CVS, DOJ defend marriage as judge remains skeptical
- In court filings submitted Friday, both CVS and the Department of Justice defended the drugstore chain's nearly $70 billion acquisition of Aetna and the settlement agreement the parties reached. Federal Judge Richard Leon has yet to sign off on the settlement after raising questions about whether it goes far enough to protect against anticompetitive concerns.
- In its filing, the DOJ said it initially investigated the merger in the markets where the most harm was likely to occur. The consent decree goes beyond those markets, the DOJ stated, and resulted in Aetna selling off its entire Medicare Part D business, not just in the markets that were likely to see anticompetitive affects. The department said the companies should not remain separate, as Leon has requested, because the part of the company that threatened competition is already separate through the Part D sale to a WellCare subsidiary.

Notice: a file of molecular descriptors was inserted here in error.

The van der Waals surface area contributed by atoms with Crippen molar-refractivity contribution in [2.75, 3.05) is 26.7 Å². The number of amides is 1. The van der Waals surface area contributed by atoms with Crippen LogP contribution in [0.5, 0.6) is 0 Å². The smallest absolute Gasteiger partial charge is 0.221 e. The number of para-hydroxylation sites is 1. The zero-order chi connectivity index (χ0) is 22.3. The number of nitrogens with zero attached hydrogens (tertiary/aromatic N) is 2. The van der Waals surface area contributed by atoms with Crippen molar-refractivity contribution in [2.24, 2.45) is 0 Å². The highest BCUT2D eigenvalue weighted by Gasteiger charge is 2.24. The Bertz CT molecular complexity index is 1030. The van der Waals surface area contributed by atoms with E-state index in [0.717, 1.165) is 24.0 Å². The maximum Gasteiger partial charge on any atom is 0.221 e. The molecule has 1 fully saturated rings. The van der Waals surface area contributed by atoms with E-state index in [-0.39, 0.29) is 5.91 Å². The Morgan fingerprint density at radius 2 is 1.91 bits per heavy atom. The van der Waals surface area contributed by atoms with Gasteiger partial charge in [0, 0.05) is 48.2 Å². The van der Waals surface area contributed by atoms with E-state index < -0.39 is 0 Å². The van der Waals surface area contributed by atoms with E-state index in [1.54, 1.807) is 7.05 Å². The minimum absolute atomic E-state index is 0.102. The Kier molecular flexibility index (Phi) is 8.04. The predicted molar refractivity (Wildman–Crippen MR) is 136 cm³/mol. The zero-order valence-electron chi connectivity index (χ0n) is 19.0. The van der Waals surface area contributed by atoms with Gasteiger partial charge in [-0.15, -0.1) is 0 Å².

- In a separate filing, CVS argued that the antitrust review process was lengthy and involved approval not just from the DOJ but also from various other state attorneys general.
The filings come before the parties are scheduled to meet for a hearing before the skeptical judge on Tuesday in Washington D.C.
In a rare move, Leon has not signed off on the consent decree the DOJ reached with the companies, citing his concerns over anticompetitive affects of the deal.
Leon expressed reservations over whether the DOJ initially drafted its complaint over the merger "so narrowly as to effectively foreclose my role under the Tunney Act," according to a transcript of a previous hearing.
The judge questioned whether the DOJ's original complaint was so limited that it would make a "mockery" of Leon's approval. Leon pointed to the fact that the settlement addressed only a sliver of the transaction, and characterized it as "one-tenth of one percent," of the $69 billion deal.
Leon requested the two companies remain separate, despite announcing the closing of the deal, until his review is complete.
In separate filings, both CVS and DOJ argued the two should not be forced to remain separate and that the consent decree is in the best interest of the public.
DOJ also argued that Leon only has the ability to accept or reject the consent decree. Citing a previous case, the department said the Tunney Act, or the process of review by a judge, "cannot be interpreted as an authorization for a district judge to assume the role of Attorney General."